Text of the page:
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Chinese Medicine Essay Research Paper Acupuncture Qigong

Chinese Medicine Essay, Research Paper Acupuncture, Qigong, and “Chinese Medicine” Stephen Barrett, M.D. “Chinese medicine,” often called “Oriental medicine” or “traditional Chinese medicine (TCM),” encompasses a vast array of folk medical practices based on mysticism. It holds that the body’s vital energy (chi or qi) circulates through 14 channels, called meridians, that have branches connected to bodily organs and functions.

Chinese Medicine Essay, Research Paper

Acupuncture, Qigong, and “Chinese Medicine”

Stephen Barrett, M.D.

“Chinese medicine,” often called “Oriental medicine” or “traditional Chinese medicine (TCM),” encompasses a vast array of folk medical practices based on mysticism. It holds that the body’s vital energy (chi or qi) circulates through 14 channels, called meridians, that have branches connected to bodily organs and functions. Illness is attributed to imbalance or interruption of chi.. Ancient practices such as acupuncture and Qigong are claimed to restore balance.

Traditional acupuncture, as now practiced, involves the insertion of stainless steel needles into various body areas. A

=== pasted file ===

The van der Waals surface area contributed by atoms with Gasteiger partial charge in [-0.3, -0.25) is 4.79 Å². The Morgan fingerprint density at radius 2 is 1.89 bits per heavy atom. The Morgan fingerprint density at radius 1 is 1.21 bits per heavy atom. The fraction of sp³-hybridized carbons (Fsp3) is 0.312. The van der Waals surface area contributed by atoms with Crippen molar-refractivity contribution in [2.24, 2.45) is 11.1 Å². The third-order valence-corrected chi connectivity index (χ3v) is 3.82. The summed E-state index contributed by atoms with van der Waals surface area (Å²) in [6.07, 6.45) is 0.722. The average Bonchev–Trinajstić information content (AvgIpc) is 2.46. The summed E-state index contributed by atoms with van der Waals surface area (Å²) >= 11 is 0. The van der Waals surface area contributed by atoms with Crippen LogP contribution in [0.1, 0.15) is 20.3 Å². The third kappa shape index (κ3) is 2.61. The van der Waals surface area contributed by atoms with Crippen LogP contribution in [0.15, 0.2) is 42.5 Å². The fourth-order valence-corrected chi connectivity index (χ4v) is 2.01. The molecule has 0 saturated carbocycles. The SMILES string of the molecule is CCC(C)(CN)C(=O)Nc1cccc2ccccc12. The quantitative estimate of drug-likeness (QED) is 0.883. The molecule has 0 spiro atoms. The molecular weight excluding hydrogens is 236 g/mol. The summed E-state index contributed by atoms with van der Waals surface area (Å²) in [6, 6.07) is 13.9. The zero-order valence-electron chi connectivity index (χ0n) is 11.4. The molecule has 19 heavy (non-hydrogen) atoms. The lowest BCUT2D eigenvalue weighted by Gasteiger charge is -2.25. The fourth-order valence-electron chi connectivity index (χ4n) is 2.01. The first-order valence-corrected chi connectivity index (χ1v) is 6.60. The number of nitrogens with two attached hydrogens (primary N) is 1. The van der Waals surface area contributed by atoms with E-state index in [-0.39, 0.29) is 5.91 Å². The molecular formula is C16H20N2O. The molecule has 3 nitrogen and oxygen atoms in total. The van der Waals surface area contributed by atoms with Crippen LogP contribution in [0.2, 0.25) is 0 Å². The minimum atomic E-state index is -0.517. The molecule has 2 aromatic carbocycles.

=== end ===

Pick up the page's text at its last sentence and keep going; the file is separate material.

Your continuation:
low-frequency current may be applied to the needles to produce greater stimulation. Other procedures used separately or together with acupuncture include: moxibustion (burning of floss or herbs applied to the skin); injection of sterile water,procaine, morphine, vitamins, or homeopathic solutions through the inserted needles; applications of laser beams (laserpuncture); placement of needles in the external ear (auriculotherapy); and acupressure (use of manual pressure).

Treatment is applied to “acupuncture points,” which are said to be located throughout the body. Originally there were 365 such points, corresponding to the days of the year, but the number identified by proponents during the past 2,000 years has increased gradually to about 2,000 [1]. Some practitioners place needles at or near the site of disease, whereas others select points on the basis of symptoms. In traditional acupuncture, a combination of points is usually used.